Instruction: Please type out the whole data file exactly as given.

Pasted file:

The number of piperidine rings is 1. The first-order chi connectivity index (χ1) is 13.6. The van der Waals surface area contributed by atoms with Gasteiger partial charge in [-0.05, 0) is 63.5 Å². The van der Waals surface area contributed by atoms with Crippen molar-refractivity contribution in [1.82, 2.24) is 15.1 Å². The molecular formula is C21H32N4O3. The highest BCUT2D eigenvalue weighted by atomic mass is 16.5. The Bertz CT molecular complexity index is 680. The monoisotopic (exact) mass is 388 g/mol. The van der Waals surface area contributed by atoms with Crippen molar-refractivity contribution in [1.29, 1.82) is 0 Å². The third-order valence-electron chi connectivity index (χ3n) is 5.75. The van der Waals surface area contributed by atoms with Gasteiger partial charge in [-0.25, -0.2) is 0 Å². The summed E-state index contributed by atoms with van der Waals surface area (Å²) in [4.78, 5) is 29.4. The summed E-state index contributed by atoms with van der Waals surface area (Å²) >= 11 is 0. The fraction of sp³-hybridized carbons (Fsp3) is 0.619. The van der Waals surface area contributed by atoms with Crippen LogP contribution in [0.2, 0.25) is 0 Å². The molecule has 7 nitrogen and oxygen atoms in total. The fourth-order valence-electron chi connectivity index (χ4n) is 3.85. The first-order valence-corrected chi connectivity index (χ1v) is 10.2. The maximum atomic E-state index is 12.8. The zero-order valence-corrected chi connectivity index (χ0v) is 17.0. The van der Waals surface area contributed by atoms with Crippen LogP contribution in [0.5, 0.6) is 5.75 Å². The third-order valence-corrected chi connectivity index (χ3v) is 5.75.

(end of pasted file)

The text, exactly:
The number of piperidine rings is 1. The first-order chi connectivity index (χ1) is 13.6. The van der Waals surface area contributed by atoms with Gasteiger partial charge in [-0.05, 0) is 63.5 Å². The van der Waals surface area contributed by atoms with Crippen molar-refractivity contribution in [1.82, 2.24) is 15.1 Å². The molecular formula is C21H32N4O3. The highest BCUT2D eigenvalue weighted by atomic mass is 16.5. The Bertz CT molecular complexity index is 680. The monoisotopic (exact) mass is 388 g/mol. The van der Waals surface area contributed by atoms with Crippen molar-refractivity contribution in [1.29, 1.82) is 0 Å². The third-order valence-electron chi connectivity index (χ3n) is 5.75. The van der Waals surface area contributed by atoms with Gasteiger partial charge in [-0.25, -0.2) is 0 Å². The summed E-state index contributed by atoms with van der Waals surface area (Å²) in [4.78, 5) is 29.4. The summed E-state index contributed by atoms with van der Waals surface area (Å²) >= 11 is 0. The fraction of sp³-hybridized carbons (Fsp3) is 0.619. The van der Waals surface area contributed by atoms with Crippen LogP contribution in [0.2, 0.25) is 0 Å². The molecule has 7 nitrogen and oxygen atoms in total. The fourth-order valence-electron chi connectivity index (χ4n) is 3.85. The first-order valence-corrected chi connectivity index (χ1v) is 10.2. The maximum atomic E-state index is 12.8. The zero-order valence-corrected chi connectivity index (χ0v) is 17.0. The van der Waals surface area contributed by atoms with Crippen LogP contribution in [0.5, 0.6) is 5.75 Å². The third-order valence-corrected chi connectivity index (χ3v) is 5.75.